Tiger Woods Has Eight Days to Decide If He'll Compete at Augusta

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Tiger Woods reads the No. 9 green at TPC Scottsdale on Jan. 30.

Tiger Woods reads the No. 9 green at TPC Scottsdale on Jan. 30.

Photographer: Robert Beck /Sports Illustrated/Getty Images

Tiger Woods has a week to decide if he’ll play in golf’s Masters Tournament, though indications are the four-time winner will tee it up at the season’s first major championship after two months away from competitive golf.

Woods, 39, was at Augusta National Golf Club in Georgia on Tuesday for an 18-hole practice round, the Augusta Chronicle said, citing Woods’s agent, Mark Steinberg. He’s also played well in recent practice rounds at his home course in Florida, according to the Golf Channel.

Unlike a regular U.S. PGA Tour event, those invited to the Masters aren’t required to commit to playing on the Friday before the tournament starts. Woods has a lifetime exemption as a former champion, so he has until his first-round tee time on April 9 to determine if he’s ready, both physically and mentally. The Masters doesn’t have alternates, so Woods wouldn’t be replaced in the field if he skips the tournament.

Woods would probably disclose his decision before then, though he’s yet to make any public comments about his plans.

“If he does play Augusta, this is a make-and-break week for him,” Golf Channel analyst Chris DiMarco, who lost to Woods in a playoff at the 2005 Masters, said on a conference call. “If he goes out and stinks it up -- I never thought I’d ever say it because when I played with him he had the strongest mind I’ve ever seen -- but it’s getting mental, and if it doesn’t get fixed, I don’t know if he can overcome it.”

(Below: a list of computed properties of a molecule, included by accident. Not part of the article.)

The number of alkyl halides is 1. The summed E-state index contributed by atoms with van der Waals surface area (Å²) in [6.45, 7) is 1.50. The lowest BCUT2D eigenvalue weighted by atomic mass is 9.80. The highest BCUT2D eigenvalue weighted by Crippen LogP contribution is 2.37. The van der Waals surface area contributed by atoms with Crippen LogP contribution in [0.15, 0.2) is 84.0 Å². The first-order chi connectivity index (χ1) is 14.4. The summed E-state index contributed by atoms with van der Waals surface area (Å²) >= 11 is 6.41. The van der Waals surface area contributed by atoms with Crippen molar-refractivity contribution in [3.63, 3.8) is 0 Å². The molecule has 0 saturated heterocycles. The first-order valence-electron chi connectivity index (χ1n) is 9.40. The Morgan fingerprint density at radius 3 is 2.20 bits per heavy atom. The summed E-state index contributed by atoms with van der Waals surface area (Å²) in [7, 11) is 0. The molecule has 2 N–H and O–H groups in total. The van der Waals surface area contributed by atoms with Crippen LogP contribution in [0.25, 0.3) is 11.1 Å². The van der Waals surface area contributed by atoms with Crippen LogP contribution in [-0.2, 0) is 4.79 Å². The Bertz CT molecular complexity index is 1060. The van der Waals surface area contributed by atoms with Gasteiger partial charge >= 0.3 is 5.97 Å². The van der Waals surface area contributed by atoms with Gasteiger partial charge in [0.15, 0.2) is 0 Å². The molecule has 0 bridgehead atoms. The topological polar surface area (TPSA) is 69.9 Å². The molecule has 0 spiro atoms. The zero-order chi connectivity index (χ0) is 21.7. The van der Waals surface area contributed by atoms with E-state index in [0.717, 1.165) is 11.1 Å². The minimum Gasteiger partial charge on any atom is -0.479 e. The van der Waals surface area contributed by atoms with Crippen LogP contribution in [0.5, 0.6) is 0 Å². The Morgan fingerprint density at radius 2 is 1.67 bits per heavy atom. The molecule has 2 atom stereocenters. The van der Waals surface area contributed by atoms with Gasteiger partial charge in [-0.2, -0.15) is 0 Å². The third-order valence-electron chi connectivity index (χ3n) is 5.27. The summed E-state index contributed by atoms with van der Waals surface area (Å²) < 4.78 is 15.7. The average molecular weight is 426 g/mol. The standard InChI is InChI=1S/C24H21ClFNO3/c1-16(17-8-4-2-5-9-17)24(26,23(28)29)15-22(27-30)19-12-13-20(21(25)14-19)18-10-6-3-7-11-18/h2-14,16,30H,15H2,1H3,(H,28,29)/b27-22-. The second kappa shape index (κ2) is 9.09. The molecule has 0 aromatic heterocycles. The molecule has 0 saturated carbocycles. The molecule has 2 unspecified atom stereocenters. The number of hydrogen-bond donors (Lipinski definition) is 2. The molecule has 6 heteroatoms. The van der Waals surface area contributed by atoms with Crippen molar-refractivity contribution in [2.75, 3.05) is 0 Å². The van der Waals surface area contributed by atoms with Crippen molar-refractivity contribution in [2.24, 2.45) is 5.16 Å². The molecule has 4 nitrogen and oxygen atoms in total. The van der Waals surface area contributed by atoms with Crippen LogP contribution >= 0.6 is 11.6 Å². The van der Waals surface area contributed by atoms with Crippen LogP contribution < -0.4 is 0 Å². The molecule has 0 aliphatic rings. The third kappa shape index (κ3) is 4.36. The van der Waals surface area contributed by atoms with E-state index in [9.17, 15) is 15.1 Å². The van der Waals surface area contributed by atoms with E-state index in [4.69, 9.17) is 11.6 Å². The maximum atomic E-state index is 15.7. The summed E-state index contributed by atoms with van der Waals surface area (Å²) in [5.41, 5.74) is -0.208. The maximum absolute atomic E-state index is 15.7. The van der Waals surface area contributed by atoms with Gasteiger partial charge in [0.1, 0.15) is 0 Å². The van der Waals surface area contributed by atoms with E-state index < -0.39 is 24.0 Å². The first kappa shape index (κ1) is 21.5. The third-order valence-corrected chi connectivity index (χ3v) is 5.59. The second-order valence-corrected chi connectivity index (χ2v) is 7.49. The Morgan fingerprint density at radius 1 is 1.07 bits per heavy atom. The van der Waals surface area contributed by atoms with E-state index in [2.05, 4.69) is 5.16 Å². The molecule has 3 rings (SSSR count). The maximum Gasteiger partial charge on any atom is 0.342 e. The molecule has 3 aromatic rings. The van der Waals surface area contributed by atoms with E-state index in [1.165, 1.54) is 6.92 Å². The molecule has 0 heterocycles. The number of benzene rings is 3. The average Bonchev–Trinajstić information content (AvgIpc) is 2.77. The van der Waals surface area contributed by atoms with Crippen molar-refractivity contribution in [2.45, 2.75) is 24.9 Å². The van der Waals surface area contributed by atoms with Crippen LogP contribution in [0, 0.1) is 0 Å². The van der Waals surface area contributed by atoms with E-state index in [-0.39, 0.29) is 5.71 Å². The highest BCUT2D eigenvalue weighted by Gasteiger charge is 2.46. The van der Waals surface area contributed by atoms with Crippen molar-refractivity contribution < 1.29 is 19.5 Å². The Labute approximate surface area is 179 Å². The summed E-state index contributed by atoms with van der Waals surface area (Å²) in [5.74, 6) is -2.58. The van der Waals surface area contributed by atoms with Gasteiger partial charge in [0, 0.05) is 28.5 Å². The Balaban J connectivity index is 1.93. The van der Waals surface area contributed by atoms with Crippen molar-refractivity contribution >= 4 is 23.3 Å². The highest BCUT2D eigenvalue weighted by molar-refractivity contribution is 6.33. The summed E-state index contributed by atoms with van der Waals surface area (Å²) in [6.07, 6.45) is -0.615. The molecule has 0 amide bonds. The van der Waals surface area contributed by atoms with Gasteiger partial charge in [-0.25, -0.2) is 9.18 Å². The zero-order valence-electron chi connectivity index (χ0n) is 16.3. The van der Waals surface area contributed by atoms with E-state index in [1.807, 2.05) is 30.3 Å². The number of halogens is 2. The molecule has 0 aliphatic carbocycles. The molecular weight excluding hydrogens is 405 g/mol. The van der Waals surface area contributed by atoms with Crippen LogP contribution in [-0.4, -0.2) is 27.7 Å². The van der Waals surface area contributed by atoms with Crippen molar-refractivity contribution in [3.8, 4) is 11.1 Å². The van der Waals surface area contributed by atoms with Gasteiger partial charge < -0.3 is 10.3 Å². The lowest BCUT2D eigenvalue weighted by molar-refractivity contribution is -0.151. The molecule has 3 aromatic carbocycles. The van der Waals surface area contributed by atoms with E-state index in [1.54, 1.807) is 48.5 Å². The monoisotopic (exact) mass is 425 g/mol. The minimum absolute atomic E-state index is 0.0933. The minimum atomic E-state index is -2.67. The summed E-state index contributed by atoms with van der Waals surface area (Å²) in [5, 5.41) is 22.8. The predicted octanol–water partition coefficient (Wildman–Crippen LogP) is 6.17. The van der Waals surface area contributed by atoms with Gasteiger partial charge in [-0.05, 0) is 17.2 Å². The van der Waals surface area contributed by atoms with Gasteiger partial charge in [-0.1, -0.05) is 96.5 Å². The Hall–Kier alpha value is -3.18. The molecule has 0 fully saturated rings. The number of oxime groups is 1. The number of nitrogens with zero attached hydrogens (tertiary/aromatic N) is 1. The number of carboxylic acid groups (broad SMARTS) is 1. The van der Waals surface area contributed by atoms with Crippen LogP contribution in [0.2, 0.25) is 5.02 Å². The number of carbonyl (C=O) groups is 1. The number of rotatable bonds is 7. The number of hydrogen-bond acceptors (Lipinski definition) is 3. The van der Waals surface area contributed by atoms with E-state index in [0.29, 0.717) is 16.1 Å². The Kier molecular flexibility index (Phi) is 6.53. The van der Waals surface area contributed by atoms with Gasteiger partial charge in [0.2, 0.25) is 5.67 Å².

Tournament Withdrawal

Woods hasn’t played in a tournament since Feb. 5, when a back injury forced him to withdraw from the Farmers Insurance Open after 11 holes. Six days later, Woods said in a statement that he wouldn’t return to competition until he’s fit and his golf game is “tournament ready.”

DiMarco said he thought embarrassment was the main reason for Woods’s withdrawal in San Diego, rather than a back injury.

“He wasn’t doing anything good, and I think there was something wrong and he couldn’t take care of it,” DiMarco said. “If he’s playing, then he thinks he’s fixed it.”

Woods struggled with his chipping and with swing changes in his most recent events, shooting an 11-over-par 82 in his last full round at the Phoenix Open on Jan. 30. On March 13, Woods said he was making strides with the practice he’s put in and hoped to be ready for the Masters. The former No. 1 golfer in the world fell to 104th in the rankings this week, the lowest he’s been since turning pro in 1996.

‘The Yips’

Peter Jacobsen, a seven-time PGA Tour winner, said he thinks Woods could contend at the Masters if he does play, being as comfortable at Augusta National as on his home course.

Fellow Golf Channel analyst Brandel Chamblee disagreed during a conference call previewing the Masters, saying it’s unimaginable to him that Woods could come to any “manageable level of short game” during his two-month hiatus. Chamblee said Augusta National is the most difficult place in the world to hit pitch shots, even without major championship pressure.

“What we saw at the Phoenix Open, that was the yips, and there’s just no way he’s overcome it by now,” Chamblee said.

Woods is listed at 50-1 odds to win the Masters, according to the Westgate Las Vegas SuperBook. Rory McIlroy is the favorite at 6-1, followed by Jordan Spieth and defending champion Bubba Watson at 10-1.

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